GLOBAL targets for the eradication of hunger could be met by
cracking down on tax-dodging by multinational companies in the
developing world, Christian Aid has said.
In a report published for Christian Aid Week, the charity says
that tackling corporate tax-dodging could provide the £32 billion a
year that is needed to achieve a world free from hunger. It calls
for a new international convention on tax transparency, and urges
the Government, which is chairing the G8 this year, to use its
influence to address the problem.
Progress towards halving the number of people who go hungry by
2015 was one of the Millennium Development Goals, but progress has
been slow, and the number of people suffering from hunger in
sub-Saharan Africa has increased by 36 per cent.
Christian Aid has studied multinational companies that operate
in three countries: India, Ghana, and El Salvador. It says that
companies with subsidiaries or shareholders in tax havens pay, on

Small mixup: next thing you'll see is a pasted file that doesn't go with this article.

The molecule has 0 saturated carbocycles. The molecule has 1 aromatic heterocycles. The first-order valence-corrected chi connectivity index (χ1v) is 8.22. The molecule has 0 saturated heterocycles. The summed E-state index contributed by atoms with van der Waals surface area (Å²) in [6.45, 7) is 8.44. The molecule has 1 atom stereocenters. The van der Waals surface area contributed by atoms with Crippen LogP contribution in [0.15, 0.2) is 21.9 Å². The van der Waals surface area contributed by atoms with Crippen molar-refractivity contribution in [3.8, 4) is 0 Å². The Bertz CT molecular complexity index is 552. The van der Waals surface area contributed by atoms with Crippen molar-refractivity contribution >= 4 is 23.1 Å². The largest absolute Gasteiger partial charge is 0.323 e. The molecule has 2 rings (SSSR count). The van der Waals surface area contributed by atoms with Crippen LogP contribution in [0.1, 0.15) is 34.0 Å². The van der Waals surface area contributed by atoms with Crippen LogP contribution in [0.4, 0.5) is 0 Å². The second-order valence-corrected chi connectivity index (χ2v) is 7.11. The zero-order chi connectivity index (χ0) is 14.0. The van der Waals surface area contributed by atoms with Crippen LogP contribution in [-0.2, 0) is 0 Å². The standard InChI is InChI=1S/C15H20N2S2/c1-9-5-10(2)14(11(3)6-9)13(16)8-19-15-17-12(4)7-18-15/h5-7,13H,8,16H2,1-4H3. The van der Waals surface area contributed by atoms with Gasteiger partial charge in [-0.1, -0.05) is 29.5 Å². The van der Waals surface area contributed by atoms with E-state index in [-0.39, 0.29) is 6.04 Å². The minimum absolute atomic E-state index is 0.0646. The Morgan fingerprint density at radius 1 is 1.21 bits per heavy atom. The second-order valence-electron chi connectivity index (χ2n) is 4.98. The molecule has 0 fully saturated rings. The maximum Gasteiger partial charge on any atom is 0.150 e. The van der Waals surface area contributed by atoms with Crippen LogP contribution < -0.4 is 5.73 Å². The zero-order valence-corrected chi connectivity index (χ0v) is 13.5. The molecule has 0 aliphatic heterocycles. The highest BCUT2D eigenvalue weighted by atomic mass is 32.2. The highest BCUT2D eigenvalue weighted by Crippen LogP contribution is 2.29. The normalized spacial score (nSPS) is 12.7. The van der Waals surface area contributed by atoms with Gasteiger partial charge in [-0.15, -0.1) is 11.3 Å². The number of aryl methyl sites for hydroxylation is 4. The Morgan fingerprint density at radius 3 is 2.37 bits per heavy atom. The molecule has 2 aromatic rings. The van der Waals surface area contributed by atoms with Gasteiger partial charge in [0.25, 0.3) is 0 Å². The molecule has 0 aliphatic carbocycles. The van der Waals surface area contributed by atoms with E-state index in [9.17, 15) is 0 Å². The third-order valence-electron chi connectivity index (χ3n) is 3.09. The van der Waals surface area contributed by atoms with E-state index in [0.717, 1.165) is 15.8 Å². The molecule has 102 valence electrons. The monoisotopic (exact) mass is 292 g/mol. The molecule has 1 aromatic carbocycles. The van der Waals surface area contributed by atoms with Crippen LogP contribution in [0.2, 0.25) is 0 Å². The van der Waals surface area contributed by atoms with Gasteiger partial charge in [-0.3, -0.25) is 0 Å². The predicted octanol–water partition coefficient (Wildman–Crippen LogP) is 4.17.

average, 28.9 per cent less tax per unit of profit than those
without such links. In India, the figure rises to 30.3 per
The most secretive tax haven of all is Switzerland, the report
says: "Analysis of trade data shows that developing countries could
have lost as much as US$578 billion (£368 bn), between 2007 and
2010, from multi-national companies trading with or via
Switzerland. This is far more than the annual estimated US$50.2
billion (£32 bn) cited in a 2012 UN Food and Agriculture
Organization report that would be needed to create a world free
from hunger by 2025."
Christian Aid Week is the longest-running door-to-door
fund-raising initiative in the UK. This year, donations will
support particularly the fight against hunger.
The Bishop of Swansea & Brecon, the Rt Revd John Davies, is
one of Christian Aid's trustees. "'What shall I have to eat?' is a
question most of us will ask at some point each day," he said this
week, "and, for most of us, the options are pretty varied. But
hunger is the biggest health-risk in the world today. It kills more
people worldwide than AIDS, malaria, and TB combined. This is a
A coalition of Christian charities, Exposed, is campaigning to
make global businesses reveal the taxes they pay in different
countries, in an effort to reduce tax-avoidance. Led by the Revd
Joel Edwards, Exposed is trying to get one million signatures on a
petition to hand to the heads of the world's leading economies next
Mr Edwards said last week: "Deliberate tax-evasion is a form of
corruption, because it results in money lost to an economy -
resources which could and should be used to share the load of
people living in dire poverty."